New Delhi: Prithvi Shaw’s 24-ball 43 that included nine, well-timed boundaries brought out comparisons with former India opener Virender Sehwag, who himself tweeted a picture of himself, Sachin Tendulkar, and Brian Lara and wrote, “Pehle 5.3 overs hamara jalwa raha (in the first 5.3 overs, it was our charisma)”.
Shaw’s shots through the off-side — his first four was a punch through extra cover while the second one was a cut through point — were quite similar to what Sehwag would hit during his playing days.
Shaw hit a few more, through mid-wicket, and again through extra-cover and point.
While Sehwag hinted Shaw was reminded of himself, the former India team opener’s coach and mentor AN Sharma said he could find some similarities.
“He has the jigra (courage), which Sehwag had. I always like a player who makes offence his defence, not his defence as offence,” said Sharma to IANS.
“All his shots on the off-side were beautiful. Sehwag used to hit similar shots,” added Sharma.
Former India batsman Pravin Amre, who has worked with Shaw on his footwork after the Test series in Australia and during IPL says that people are drawing comparisons because of the impact he makes.
“You saw that yesterday. He made 43 while the other guy, Shikhar Dhawan scored 86 (not out) but still, Shaw got the man of the match. I think it is the impact of his innings for which people are comparing him with Sehwag. Hand-eye coordination is what made Sehwag great and that is what Shaw has,” Amre told IANS.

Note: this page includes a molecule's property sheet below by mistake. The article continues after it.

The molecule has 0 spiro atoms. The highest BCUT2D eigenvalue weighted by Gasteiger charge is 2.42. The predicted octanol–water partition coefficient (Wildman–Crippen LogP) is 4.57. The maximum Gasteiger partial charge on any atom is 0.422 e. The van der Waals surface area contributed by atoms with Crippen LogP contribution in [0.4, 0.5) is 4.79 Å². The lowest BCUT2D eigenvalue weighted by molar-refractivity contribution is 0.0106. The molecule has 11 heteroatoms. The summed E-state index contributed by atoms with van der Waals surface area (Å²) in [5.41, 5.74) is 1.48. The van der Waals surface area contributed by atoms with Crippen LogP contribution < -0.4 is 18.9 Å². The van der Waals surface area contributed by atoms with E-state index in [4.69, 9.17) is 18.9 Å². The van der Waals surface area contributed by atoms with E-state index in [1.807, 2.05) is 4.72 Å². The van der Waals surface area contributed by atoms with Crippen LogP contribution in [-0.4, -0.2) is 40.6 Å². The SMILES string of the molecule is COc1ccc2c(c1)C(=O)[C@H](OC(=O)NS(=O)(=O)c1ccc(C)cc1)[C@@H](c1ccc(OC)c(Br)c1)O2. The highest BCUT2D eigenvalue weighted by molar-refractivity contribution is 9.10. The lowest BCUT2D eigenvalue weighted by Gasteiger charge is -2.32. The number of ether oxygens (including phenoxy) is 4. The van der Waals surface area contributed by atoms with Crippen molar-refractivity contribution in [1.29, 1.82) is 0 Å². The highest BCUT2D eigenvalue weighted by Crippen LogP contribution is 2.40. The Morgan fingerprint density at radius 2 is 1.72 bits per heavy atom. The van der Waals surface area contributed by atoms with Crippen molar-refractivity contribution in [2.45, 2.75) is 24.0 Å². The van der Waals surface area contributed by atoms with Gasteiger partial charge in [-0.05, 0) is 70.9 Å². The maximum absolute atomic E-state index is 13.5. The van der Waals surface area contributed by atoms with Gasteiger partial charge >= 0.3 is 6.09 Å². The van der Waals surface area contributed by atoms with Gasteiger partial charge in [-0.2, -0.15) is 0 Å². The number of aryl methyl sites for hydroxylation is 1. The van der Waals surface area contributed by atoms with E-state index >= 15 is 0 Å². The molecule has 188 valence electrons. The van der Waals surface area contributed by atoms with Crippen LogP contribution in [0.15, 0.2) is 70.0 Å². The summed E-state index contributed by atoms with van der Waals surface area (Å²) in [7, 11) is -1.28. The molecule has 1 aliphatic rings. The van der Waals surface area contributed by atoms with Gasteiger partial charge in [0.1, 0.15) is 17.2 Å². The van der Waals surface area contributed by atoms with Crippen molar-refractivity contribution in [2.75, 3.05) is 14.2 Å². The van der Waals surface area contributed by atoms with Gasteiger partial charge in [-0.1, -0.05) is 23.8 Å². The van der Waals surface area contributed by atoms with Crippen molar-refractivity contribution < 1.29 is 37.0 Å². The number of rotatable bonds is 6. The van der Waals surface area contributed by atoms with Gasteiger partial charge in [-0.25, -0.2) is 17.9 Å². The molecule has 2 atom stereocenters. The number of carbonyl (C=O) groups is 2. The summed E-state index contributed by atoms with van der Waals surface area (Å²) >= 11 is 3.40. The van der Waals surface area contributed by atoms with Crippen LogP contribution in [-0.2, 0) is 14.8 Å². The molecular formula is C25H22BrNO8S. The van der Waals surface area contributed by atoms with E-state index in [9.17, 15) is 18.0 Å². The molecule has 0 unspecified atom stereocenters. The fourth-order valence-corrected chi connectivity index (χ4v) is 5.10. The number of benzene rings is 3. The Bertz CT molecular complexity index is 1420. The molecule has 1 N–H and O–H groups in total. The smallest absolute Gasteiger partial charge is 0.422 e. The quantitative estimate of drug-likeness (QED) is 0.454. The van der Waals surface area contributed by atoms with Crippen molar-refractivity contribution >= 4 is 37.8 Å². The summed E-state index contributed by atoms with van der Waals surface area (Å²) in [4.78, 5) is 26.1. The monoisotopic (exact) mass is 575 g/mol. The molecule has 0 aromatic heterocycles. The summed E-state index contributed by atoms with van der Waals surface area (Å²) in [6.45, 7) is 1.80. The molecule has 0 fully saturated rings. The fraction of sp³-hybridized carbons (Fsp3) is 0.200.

“Basically, he is a shadow of Sehwag, he is a shadow of Lara because of his high backlift and if he gets consistency, he will be a shadow of Tendulkar. During the IPL, we worked with his footwork because if the footwork is there, he will be more consistent,” added Amre.
But Amre warned against going too much into comparisons.
“It is not easy to be in Sehwag’s shoes. Sehwag got a triple in Test matches not once but twice. But yes, you get a glimpse of Sehwag in him. But for us [coaches and ex-cricketers] it is difficult to compare, because he has his own style,” said Amre further.
Sehwag’s coach Sharma, however, said that there are some differences.
“No two batsmen can be the same. You would agree with it,” said Sharma.
“Sehwag would start to move the moment he would see the ball getting released. I have been watching Shaw minutely. He is not that perfect [in that],” added Sharma.
Sharma also talked of differences due to Sehwag’s experience of having played more overseas.
“Though Sehwag used to hit similar shots, he never used to go so low. His bat’s sweet spot was slightly higher. It comes out of habit, when you play abroad, you have to keep the sweet spot a bit above,” said Sharma.